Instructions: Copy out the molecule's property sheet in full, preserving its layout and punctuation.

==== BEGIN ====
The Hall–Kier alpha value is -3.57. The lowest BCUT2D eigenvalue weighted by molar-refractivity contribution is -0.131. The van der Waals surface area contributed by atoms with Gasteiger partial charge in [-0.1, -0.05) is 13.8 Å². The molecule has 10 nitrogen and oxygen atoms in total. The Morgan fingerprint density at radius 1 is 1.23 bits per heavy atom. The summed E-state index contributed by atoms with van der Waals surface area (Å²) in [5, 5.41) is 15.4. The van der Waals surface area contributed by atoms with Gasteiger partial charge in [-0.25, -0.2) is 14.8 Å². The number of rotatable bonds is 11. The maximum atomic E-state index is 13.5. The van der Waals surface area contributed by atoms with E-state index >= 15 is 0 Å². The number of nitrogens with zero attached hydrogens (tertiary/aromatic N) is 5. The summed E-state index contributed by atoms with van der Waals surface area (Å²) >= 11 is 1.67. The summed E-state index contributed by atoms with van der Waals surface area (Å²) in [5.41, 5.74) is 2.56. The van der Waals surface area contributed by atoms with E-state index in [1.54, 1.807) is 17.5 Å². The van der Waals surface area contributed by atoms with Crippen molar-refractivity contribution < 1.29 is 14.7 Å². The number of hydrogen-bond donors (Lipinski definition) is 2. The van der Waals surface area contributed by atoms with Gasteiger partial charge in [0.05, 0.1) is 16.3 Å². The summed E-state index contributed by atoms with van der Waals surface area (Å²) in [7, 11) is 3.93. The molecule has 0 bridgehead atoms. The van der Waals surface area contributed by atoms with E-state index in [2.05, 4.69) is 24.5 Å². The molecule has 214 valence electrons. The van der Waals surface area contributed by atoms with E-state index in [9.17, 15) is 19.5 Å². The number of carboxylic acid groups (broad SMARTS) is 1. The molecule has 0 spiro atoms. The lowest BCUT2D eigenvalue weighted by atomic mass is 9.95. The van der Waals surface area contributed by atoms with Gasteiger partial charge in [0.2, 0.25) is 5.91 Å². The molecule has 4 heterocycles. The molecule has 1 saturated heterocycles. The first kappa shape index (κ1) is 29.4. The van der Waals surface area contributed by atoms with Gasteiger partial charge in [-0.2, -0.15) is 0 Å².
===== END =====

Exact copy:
The Hall–Kier alpha value is -3.57. The lowest BCUT2D eigenvalue weighted by molar-refractivity contribution is -0.131. The van der Waals surface area contributed by atoms with Gasteiger partial charge in [-0.1, -0.05) is 13.8 Å². The molecule has 10 nitrogen and oxygen atoms in total. The Morgan fingerprint density at radius 1 is 1.23 bits per heavy atom. The summed E-state index contributed by atoms with van der Waals surface area (Å²) in [5, 5.41) is 15.4. The van der Waals surface area contributed by atoms with Gasteiger partial charge in [-0.25, -0.2) is 14.8 Å². The number of rotatable bonds is 11. The maximum atomic E-state index is 13.5. The van der Waals surface area contributed by atoms with E-state index >= 15 is 0 Å². The number of nitrogens with zero attached hydrogens (tertiary/aromatic N) is 5. The summed E-state index contributed by atoms with van der Waals surface area (Å²) >= 11 is 1.67. The summed E-state index contributed by atoms with van der Waals surface area (Å²) in [5.41, 5.74) is 2.56. The van der Waals surface area contributed by atoms with E-state index in [1.54, 1.807) is 17.5 Å². The van der Waals surface area contributed by atoms with Crippen molar-refractivity contribution < 1.29 is 14.7 Å². The number of hydrogen-bond donors (Lipinski definition) is 2. The van der Waals surface area contributed by atoms with Gasteiger partial charge in [0.05, 0.1) is 16.3 Å². The summed E-state index contributed by atoms with van der Waals surface area (Å²) in [7, 11) is 3.93. The molecule has 0 bridgehead atoms. The van der Waals surface area contributed by atoms with E-state index in [2.05, 4.69) is 24.5 Å². The molecule has 214 valence electrons. The van der Waals surface area contributed by atoms with E-state index in [9.17, 15) is 19.5 Å². The number of carboxylic acid groups (broad SMARTS) is 1. The molecule has 0 spiro atoms. The lowest BCUT2D eigenvalue weighted by atomic mass is 9.95. The van der Waals surface area contributed by atoms with Gasteiger partial charge in [0.2, 0.25) is 5.91 Å². The molecule has 4 heterocycles. The molecule has 1 saturated heterocycles. The first kappa shape index (κ1) is 29.4. The van der Waals surface area contributed by atoms with Gasteiger partial charge in [-0.2, -0.15) is 0 Å².